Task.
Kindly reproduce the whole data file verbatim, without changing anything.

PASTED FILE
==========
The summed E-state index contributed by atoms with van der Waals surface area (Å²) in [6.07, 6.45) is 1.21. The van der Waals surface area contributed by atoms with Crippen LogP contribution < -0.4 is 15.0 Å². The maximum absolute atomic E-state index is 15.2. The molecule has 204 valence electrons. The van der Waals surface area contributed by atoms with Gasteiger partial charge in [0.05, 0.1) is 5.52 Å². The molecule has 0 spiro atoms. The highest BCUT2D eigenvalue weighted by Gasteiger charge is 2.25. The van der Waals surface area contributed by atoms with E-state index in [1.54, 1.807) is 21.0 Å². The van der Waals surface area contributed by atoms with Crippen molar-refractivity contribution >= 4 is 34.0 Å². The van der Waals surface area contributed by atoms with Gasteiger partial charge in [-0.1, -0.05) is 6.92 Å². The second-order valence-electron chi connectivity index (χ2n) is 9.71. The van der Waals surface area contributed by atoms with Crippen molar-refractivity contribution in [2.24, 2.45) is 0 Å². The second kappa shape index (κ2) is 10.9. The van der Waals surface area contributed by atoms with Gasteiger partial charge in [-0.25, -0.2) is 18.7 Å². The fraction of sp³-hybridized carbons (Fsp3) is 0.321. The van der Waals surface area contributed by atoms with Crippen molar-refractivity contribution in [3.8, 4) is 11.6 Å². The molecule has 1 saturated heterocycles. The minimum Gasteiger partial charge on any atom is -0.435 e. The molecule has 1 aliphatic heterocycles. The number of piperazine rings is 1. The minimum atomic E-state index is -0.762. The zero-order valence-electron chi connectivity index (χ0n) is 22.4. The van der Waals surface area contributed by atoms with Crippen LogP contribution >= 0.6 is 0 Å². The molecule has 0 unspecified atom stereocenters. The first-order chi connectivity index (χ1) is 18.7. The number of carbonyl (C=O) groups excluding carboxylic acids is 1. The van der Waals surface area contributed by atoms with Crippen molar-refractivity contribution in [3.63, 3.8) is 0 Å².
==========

The summed E-state index contributed by atoms with van der Waals surface area (Å²) in [6.07, 6.45) is 1.21. The van der Waals surface area contributed by atoms with Crippen LogP contribution < -0.4 is 15.0 Å². The maximum absolute atomic E-state index is 15.2. The molecule has 204 valence electrons. The van der Waals surface area contributed by atoms with Gasteiger partial charge in [0.05, 0.1) is 5.52 Å². The molecule has 0 spiro atoms. The highest BCUT2D eigenvalue weighted by Gasteiger charge is 2.25. The van der Waals surface area contributed by atoms with E-state index in [1.54, 1.807) is 21.0 Å². The van der Waals surface area contributed by atoms with Crippen molar-refractivity contribution >= 4 is 34.0 Å². The van der Waals surface area contributed by atoms with Gasteiger partial charge in [-0.1, -0.05) is 6.92 Å². The second-order valence-electron chi connectivity index (χ2n) is 9.71. The van der Waals surface area contributed by atoms with Crippen molar-refractivity contribution in [2.24, 2.45) is 0 Å². The second kappa shape index (κ2) is 10.9. The van der Waals surface area contributed by atoms with Gasteiger partial charge in [-0.25, -0.2) is 18.7 Å². The fraction of sp³-hybridized carbons (Fsp3) is 0.321. The van der Waals surface area contributed by atoms with Crippen molar-refractivity contribution in [3.8, 4) is 11.6 Å². The molecule has 1 saturated heterocycles. The minimum Gasteiger partial charge on any atom is -0.435 e. The molecule has 1 aliphatic heterocycles. The number of piperazine rings is 1. The minimum atomic E-state index is -0.762. The zero-order valence-electron chi connectivity index (χ0n) is 22.4. The van der Waals surface area contributed by atoms with Crippen LogP contribution >= 0.6 is 0 Å². The molecule has 0 unspecified atom stereocenters. The first-order chi connectivity index (χ1) is 18.7. The number of carbonyl (C=O) groups excluding carboxylic acids is 1. The van der Waals surface area contributed by atoms with Crippen molar-refractivity contribution in [3.63, 3.8) is 0 Å².